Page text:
NRA Legal Spending At Record Pace Of Over $22 Million In 2021, As Revenue Dips
Bloomberg News revealed the National Rifle Association has already spent $22 million on legal fees in the first five months of the year. Between January and May, legal costs were the organization’s largest expense after membership activities, according to the article. According to Bloomberg News, the NRA has spent dramatically more on legal fees since 2018 — including a record $40 million in 2020 — compared to the previous eight years.
The new report also revealed that the NRA is also struggling to hit its revenue goals for the year, when it brought in the lowest revenue since 2012.
This legal spending came during the NRA’s trial for its failed bankruptcy, which revealed to the public even more of the mismanagement and self-dealing that has consumed the organization in recent years. The trial featured testimony from the NRA’s president in which she admitted to burning and shredding documents ahead of a subpoena, the NRA’s former CEO pleading the fifth dozens of times, and extensive testimony about CEO Wayne LaPierre’s lifestyle of private jet travel and designer suits paid for by the organization and its vendors.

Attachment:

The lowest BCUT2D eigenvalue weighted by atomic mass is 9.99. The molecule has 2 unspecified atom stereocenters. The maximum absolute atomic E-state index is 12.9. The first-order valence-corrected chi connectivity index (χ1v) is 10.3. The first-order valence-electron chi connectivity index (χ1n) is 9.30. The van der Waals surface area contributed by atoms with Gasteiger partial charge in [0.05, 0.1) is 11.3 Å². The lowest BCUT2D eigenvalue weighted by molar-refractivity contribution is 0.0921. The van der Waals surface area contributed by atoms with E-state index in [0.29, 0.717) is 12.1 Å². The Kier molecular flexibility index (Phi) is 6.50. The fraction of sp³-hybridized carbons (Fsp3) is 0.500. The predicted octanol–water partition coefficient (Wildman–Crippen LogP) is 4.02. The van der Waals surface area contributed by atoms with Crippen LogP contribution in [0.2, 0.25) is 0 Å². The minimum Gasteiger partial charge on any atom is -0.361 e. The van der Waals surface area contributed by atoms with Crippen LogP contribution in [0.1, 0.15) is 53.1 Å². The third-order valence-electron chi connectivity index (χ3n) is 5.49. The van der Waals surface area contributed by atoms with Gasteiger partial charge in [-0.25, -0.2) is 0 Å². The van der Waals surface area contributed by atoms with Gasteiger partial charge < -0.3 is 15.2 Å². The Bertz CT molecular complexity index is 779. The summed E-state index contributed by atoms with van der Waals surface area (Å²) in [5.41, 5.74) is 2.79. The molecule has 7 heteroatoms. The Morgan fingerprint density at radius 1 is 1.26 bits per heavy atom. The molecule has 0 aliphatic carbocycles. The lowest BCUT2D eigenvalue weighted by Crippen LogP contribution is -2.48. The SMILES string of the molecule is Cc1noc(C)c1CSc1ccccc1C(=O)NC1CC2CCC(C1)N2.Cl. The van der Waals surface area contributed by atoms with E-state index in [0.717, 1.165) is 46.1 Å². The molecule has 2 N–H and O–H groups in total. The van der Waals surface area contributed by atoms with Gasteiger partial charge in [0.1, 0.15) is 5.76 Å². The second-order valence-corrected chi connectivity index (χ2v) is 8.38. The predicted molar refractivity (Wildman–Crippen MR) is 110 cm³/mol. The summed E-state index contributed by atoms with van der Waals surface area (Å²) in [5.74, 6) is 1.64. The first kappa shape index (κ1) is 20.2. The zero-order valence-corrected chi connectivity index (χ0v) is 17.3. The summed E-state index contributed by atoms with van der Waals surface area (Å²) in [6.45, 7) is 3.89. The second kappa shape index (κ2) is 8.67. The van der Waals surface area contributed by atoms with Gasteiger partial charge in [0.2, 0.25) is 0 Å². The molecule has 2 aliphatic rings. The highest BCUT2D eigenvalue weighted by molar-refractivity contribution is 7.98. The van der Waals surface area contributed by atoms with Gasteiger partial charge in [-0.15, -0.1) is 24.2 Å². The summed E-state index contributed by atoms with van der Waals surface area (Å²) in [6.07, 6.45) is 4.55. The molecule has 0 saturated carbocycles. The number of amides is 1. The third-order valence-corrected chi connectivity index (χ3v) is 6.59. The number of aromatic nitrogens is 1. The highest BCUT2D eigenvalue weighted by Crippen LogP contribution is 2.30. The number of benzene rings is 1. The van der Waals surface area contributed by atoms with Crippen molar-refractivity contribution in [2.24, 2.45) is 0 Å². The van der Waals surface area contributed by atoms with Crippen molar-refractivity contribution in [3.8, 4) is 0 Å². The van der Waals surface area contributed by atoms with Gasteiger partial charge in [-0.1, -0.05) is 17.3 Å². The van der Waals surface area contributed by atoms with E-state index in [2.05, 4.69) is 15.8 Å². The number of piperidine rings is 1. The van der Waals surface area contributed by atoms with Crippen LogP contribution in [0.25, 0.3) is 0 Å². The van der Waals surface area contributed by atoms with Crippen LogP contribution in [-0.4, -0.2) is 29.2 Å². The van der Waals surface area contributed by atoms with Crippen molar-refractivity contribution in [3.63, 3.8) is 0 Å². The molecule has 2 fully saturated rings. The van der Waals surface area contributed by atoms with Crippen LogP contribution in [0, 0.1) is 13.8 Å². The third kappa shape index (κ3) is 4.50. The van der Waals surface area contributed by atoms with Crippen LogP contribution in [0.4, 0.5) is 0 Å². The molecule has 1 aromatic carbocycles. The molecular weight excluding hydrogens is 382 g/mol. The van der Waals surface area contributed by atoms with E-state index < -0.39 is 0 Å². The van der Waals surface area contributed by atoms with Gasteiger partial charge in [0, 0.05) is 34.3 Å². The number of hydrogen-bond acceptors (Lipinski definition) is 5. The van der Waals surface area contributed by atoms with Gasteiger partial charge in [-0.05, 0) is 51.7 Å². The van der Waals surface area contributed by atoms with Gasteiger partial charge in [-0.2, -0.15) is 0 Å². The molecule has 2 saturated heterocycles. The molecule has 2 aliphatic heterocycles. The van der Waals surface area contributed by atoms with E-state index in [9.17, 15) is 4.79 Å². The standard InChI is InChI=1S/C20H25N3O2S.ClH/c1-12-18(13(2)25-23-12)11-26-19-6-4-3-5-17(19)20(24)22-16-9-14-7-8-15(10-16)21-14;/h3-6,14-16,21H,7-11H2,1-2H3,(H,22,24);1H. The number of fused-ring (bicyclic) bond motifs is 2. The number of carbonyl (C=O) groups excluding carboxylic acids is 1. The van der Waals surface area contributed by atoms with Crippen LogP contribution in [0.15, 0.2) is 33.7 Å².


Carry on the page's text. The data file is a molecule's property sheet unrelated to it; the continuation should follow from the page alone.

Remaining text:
The amount of legal spending has caught the attention of many, in the face of extensive reporting on the influence wielded over the NRA by outside lawyer Bill Brewer, whose firm has been the main recipient of these exorbitant legal fees and has billed the NRA $1,400 an hour for representation.
More from Bloomberg News:
Legal costs were the nonprofit’s largest single expense after membership activities in the five months through May, when a judge rejected the gun-rights group’s bid to reorganize through bankruptcy, documents obtained by Bloomberg show.
According to the internal documents, total revenue, including income from grants, affinity programs and other operations, fell from $295.3 million in 2019 to $285.4 million in 2020. Through the end of May this year, the total was about $109 million, which leaves the NRA about $5.6 million behind its goal of matching the 2020 figure, the records show.